Category Archives: Articles & Dossiers

In NC, dangerous delays and delusions on sea-level rise; Op Ed by Orrin H. Pilkey & Keith C. Pilkey

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North Carolina, Cape Hatteras HWY12 Road Closure. Captions and Photo source: ©© Bryan Elkus

Excerpts;

Sea-level rise is upon us, and in the near future we will be forced to retreat from the shoreline…

North Carolina’s 30-year rule is simply a means to put off preparations for sea-level rise and continue with unhindered money-making activities at the beach for several decades.

The state has chosen the impossible path of holding the shoreline in place

Government is locking the next generation into a future filled with catastrophic loss of property and human lives…

Read Full Article, By Orrin H. Pilkey & Keith C. Pilkey; The News & Observer (07-09-2016)

We can’t ignore the rising sea; By Orrin H. Pilkey, Carteret County News-Times (06-18-2016)

North Carolina Sea Level: No more head-in-the-sand? Yale Climate Connections (04-09-2016)

That ‘More Realistic’ Sea-Level Report? Not Good News for NC, By Robert S. Young, Ph.D.; News Observer (05-06-2015)

Nature Confronts Politics in North Carolina; (05-26-2015)
As local politicians underestimate rising sea levels, coastal communities are coming up with their own plans…

Denying Sea-Level Rise: How 100 Centimeters Divided The State of North Carolina, By Alexander Glass and Orrin Pilkey (04-23-2013)

“North Carolina: The Beaches Are Moving,” A Video featuring Orrin Pilkey, PhD
World famous coastal geologist Orrin H. Pilkey takes us to the beach and explains why erosion has become a problem…

Sea Level Rise Accelerating In U.S. Atlantic Coast, USGS (06-25-2012)

North Carolina Should Move With Nature on Coast, News Observer (01-05-2015)

Sea level rise threatens U.S. historic sites, CBS News (04-13-2016)
Many of the most threatened sites in North America lie along the East Coast between Cape Hatteras, North Carolina, and southern Maine, where the rate of sea level rise is among the fastest in the world…

“Retreat from a Rising Sea,” A book by Orrin H. Pilkey, Linda Pilkey-Jarvis, and Keith C. Pilkey

We can’t ignore the rising sea; By Orrin H. Pilkey

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Aerial pictures of North Carolina’s coast, after superstorm Sandy devastated the area. Photo courtesy of: © Program for the Study of Developed Shorelines (PSDS) / WCU

Excerpts;

North Carolinians driving to the coast now will see large numbers of dead trees on the lower most coastal plain, a reflection of rising sea level. For example, along Highway 64 on the way to Nag’s Head and along Highway 17 down east and south of Wilmington, stark trees without leaves or needles abound. The numbers of dead trees have increased greatly over the last several years, likely caused by a rising sea level pushing up the lighter fresh water that drowns the roots of these trees. At the same time, spring tide coastal flooding is steadily worsening in various coastal cities, such as Annapolis, Norfolk, Charleston, and Miami — an indication of a slowly rising sea level.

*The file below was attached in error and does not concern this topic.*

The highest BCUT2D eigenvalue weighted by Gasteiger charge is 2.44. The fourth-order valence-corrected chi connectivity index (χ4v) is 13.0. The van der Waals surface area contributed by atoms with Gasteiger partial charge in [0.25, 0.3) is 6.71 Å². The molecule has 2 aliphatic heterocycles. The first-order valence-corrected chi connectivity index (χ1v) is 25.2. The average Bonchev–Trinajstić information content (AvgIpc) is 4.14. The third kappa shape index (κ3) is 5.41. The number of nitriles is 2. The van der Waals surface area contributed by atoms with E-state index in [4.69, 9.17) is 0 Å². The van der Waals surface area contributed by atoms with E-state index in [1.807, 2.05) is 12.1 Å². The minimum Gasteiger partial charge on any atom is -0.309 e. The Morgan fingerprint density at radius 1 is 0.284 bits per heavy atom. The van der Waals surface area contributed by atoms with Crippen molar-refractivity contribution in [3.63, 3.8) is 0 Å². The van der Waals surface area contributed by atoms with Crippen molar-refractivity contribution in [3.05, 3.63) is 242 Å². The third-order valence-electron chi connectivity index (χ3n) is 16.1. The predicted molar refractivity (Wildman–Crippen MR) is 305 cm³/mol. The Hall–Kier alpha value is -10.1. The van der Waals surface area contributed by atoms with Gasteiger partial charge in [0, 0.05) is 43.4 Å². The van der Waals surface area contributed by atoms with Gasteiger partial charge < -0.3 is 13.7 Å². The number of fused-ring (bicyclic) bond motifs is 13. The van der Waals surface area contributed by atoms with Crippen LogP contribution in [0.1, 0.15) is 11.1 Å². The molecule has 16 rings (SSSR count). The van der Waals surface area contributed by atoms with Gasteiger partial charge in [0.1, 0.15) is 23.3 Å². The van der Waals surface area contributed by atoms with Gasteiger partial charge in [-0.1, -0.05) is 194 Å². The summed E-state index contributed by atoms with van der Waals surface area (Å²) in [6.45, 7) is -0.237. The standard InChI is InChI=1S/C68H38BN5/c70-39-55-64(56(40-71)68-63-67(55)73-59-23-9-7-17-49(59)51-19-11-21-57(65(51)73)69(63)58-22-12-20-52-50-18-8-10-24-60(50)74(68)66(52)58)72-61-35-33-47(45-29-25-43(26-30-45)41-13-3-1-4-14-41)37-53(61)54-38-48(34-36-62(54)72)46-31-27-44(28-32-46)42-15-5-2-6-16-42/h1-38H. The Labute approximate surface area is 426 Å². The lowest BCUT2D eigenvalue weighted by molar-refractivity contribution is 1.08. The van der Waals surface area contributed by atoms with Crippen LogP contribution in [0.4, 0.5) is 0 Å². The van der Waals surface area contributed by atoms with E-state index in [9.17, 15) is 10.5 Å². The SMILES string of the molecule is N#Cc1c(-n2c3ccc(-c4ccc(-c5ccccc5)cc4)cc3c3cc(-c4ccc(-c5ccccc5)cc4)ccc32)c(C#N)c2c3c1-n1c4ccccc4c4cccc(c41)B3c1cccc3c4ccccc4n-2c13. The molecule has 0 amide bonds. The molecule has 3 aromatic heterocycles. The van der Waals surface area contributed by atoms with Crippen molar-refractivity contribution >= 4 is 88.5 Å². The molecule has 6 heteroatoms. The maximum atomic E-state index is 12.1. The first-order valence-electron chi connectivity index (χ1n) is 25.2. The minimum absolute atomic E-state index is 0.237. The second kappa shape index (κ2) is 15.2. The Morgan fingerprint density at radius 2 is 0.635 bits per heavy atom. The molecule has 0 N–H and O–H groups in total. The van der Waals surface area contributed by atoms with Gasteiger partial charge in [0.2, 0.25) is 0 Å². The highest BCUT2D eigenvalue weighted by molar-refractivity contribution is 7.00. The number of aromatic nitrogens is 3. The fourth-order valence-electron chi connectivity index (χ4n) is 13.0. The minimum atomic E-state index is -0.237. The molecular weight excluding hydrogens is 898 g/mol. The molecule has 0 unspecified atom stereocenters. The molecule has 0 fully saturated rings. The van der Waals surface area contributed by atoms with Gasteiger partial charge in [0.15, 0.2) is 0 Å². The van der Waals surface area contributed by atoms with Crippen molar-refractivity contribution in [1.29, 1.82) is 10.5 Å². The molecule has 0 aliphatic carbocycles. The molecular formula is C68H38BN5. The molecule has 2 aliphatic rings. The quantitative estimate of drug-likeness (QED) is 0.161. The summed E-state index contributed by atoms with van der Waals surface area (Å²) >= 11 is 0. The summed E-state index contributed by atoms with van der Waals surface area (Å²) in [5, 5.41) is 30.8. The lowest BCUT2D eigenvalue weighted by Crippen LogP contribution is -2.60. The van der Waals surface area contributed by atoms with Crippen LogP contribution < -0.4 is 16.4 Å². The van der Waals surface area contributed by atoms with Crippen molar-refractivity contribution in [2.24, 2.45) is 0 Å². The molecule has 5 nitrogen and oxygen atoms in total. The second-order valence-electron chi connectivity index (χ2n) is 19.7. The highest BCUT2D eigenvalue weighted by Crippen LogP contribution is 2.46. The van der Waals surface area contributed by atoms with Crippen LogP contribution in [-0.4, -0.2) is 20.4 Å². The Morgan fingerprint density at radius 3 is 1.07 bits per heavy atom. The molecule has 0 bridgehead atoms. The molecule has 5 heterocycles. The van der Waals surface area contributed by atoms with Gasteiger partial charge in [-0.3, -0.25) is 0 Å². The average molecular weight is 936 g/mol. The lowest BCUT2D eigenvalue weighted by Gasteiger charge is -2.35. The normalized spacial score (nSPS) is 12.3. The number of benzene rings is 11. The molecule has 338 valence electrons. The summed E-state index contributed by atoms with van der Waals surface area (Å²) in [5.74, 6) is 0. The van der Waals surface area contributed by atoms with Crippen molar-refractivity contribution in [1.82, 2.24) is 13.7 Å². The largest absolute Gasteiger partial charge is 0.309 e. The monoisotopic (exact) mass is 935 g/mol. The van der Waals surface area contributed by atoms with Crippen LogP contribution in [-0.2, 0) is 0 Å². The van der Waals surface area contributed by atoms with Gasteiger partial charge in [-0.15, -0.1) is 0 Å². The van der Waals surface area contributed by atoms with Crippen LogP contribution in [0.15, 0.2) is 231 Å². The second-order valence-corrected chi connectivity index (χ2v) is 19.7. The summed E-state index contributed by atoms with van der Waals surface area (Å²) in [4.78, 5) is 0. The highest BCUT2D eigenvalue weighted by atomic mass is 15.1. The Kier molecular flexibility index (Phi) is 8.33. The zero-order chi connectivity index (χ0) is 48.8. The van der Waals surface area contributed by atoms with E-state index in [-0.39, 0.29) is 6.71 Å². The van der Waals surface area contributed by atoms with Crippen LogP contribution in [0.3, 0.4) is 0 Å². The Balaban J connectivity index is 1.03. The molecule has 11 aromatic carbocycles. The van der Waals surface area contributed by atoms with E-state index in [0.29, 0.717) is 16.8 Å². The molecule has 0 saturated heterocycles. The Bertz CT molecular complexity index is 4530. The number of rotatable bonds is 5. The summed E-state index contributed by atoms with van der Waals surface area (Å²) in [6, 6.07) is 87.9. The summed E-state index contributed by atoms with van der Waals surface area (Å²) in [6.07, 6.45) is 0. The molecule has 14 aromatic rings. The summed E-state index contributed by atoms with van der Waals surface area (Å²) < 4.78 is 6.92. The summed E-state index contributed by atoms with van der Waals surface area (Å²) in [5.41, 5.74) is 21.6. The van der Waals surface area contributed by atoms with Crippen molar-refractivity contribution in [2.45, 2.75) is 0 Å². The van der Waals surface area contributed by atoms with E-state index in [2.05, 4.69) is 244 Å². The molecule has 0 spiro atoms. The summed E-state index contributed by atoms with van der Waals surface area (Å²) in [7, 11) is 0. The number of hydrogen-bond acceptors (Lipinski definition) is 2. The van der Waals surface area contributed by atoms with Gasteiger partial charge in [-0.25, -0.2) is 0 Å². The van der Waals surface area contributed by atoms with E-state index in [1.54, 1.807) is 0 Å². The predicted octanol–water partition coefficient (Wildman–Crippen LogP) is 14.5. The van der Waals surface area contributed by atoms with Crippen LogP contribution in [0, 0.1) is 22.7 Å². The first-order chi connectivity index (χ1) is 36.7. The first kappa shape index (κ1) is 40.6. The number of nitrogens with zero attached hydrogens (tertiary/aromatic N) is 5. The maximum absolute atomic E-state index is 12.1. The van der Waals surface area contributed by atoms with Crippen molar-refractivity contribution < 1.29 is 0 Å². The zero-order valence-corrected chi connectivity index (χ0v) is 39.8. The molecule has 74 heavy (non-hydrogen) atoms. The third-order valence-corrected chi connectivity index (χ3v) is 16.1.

In the U.S., North Carolina stands alone in doing basically nothing of consequence in sea level rise planning and even discourages state employees from mentioning global climate change. New York, New Jersey, Maryland, and Virginia are planning, as well as taking baby steps, in an effort to start responding to sea level rise. These states recognize the huge implications of the rising sea on developed shorelines.

Instead, the response of North Carolina has been to hold the shoreline in place at great cost and even encourage further development…

Read Full Article, By Dr. Orrin H. Pilkey; Carteret County News-Times (06-15-2016)

North Carolina Sea Level: No more head-in-the-sand? Yale Climate Connections (04-09-2016)

That ‘More Realistic’ Sea-Level Report? Not Good News for NC, By Robert S. Young, Ph.D.; News Observer (05-06-2015)

Nature Confronts Politics in North Carolina; (05-26-2015)
As local politicians underestimate rising sea levels, coastal communities are coming up with their own plans…

Denying Sea-Level Rise: How 100 Centimeters Divided The State of North Carolina, By Alexander Glass and Orrin Pilkey (04-23-2013)

“North Carolina: The Beaches Are Moving,” A Video featuring Orrin Pilkey, PhD
World famous coastal geologist Orrin H. Pilkey takes us to the beach and explains why erosion has become a problem…

Sea Level Rise Accelerating In U.S. Atlantic Coast, USGS (06-25-2012)

North Carolina Should Move With Nature on Coast, News Observer (01-05-2015)

Sea level rise threatens U.S. historic sites, CBS News (04-13-2016)
Many of the most threatened sites in North America lie along the East Coast between Cape Hatteras, North Carolina, and southern Maine, where the rate of sea level rise is among the fastest in the world…

“Retreat from a Rising Sea,” A book by Orrin H. Pilkey, Linda Pilkey-Jarvis, and Keith C. Pilkey

Disappearing beaches: a line in the sand

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Photograph: © SAF – Coastal Care

Excerpts;

The forces chewing away at the nation’s beaches are only getting worse as climate change fuels rising seas…

Rob Young, a coastal geologist from the program for the study of developed shorelines at Western Carolina University, said “Coastal communities have to understand that any of the solutions that they’re thinking of to hold the beach in place for a little while are all temporary solutions…”

Read Full Article, ABC News

Seaward of Common Sense? SC Needs to Put an End to Building on the Beach; By Robert Young, PhD; The State (02-12-2015)
South Carolina’s beautiful beaches are a vital component of this state’s economy. Managing them wisely is critical to the health of the economy and to ensuring that state and local tax dollars are not wasted on futile efforts to protect homes needlessly placed in areas of obvious high hazard…

As U.S. Coastal Cities Swell, Rising Seas Threaten Millions; Climate Central (03-14-2016)
That combination of rising populations and rising seas could see millions of Americans living in homes that flood regularly during the decades ahead, according to a nationwide analysis…

Developers don’t get it: climate change means we need to retreat from the coast, Guardian UK (15-03-2016)
It is preposterous to build in areas that are bound to flood. So why are real estate companies still doing it?..

‘Nuisance Flooding’ An Increasing Problem As Coastal Sea Levels Rise, NOAA (07-28-2014)
A NOAA study looks at more than 60 years of coastal water level and local elevation data changes. Eight of the top 10 U.S. cities that have seen an increase in so-called “nuisance flooding”…

Reuters’ Water’s Edge Report Part I & Part II (09-19-2014)